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Rothman said his intention is to conduct the student survey this fall.

“But it really opens up a bigger question in my mind, and that’s the whole question of freedom of expression and civil dialogue, and that universities need to be a focal point for that process,” he said. declared.

The UW system has an initiative underway to “try to provide additional support for our universities on how they can think differently about this issue,” Rothman said.

Some UW faculty members suggested that the survey results would be used against the UW system by Republican lawmakers.

In December, Republican state lawmakers, including Murphy, introduced legislation that would punish universities and technical colleges found guilty of violating free speech and free speech on campus. The bill, which failed to pass in the previous legislative session, would allow individual members of the UW board of trustees or technical college councils to be sued for up to $100,000 if a judge, district attorney, or state attorney general decides that the rights have been violated.

The issue of critical race theory – an academic legal framework to help identify the effects of structural racism on politics that has more recently been misused to describe K-12 and undergraduate education about race, history and equity – has also become a political minefield for the UW system. Last year, Wisconsin lawmakers introduced legislation that would limit how race and racism are taught in K-12 schools and UW system campuses.

When the UW board of trustees announced a unanimous vote in May to hire Jennifer Mnookin — former dean of the University of California, Los Angeles law school — as the next UW-Madison chancellor, the Republican lawmakers and candidates for governor and state attorney general have attacked the board and Mnookin. A statement from Assembly Speaker Robin Vos, R-Rochester, said Mnookin “wholeheartedly supports the critical race theory taught on campus.” Vos and Republican gubernatorial candidate Rebecca Kleefisch called Mnookin a “blatant partisan pick” and a “woke radical.”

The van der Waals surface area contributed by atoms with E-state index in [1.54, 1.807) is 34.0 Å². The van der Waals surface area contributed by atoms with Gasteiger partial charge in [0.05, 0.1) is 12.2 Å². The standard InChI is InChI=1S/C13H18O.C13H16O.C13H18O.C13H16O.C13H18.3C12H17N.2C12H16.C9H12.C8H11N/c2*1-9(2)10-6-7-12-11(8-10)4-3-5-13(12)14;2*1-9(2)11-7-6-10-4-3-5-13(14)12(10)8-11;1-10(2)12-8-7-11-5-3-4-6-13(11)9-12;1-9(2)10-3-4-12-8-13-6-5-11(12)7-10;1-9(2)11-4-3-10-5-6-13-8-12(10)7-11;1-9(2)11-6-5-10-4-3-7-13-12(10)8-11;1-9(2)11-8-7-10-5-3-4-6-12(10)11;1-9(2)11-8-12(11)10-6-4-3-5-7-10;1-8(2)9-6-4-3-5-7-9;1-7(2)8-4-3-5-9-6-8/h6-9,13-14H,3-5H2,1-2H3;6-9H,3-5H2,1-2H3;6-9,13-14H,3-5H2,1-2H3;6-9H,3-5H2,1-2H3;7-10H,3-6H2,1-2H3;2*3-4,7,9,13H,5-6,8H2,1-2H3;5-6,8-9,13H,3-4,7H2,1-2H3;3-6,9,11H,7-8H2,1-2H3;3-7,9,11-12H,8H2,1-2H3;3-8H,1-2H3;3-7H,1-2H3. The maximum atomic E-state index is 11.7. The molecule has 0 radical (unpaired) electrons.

When the Board of Regents announced that Rothman would be the next leader of Wisconsin colleges, Vos congratulated Rothman in a Tweeter. Rothman said he believed the legislature valued the UW system.

“I think whether you’re on the Democratic side or the Republican side, you appreciate that investing in the citizens of the State of Wisconsin and the residents of the State of Wisconsin is absolutely critical to the long-term viability of our State,” Rothman says.

He praised Mnookin as a gifted scholar and leader, and suggested lawmakers would also see her that way after meeting her.

Rothman’s tenure as president of the UW system will be his first foray into higher education. Before being chosen as system president in January, he had been president and CEO of the Milwaukee-based law firm Foley & Lardner since 2011. He said his experience leading the firm positions him well to work with multiple stakeholder groups within the UW system.

Editor’s Note: Wisconsin Public Radio is a service of the University of Wisconsin-Madison and the Wisconsin Educational Communications Board.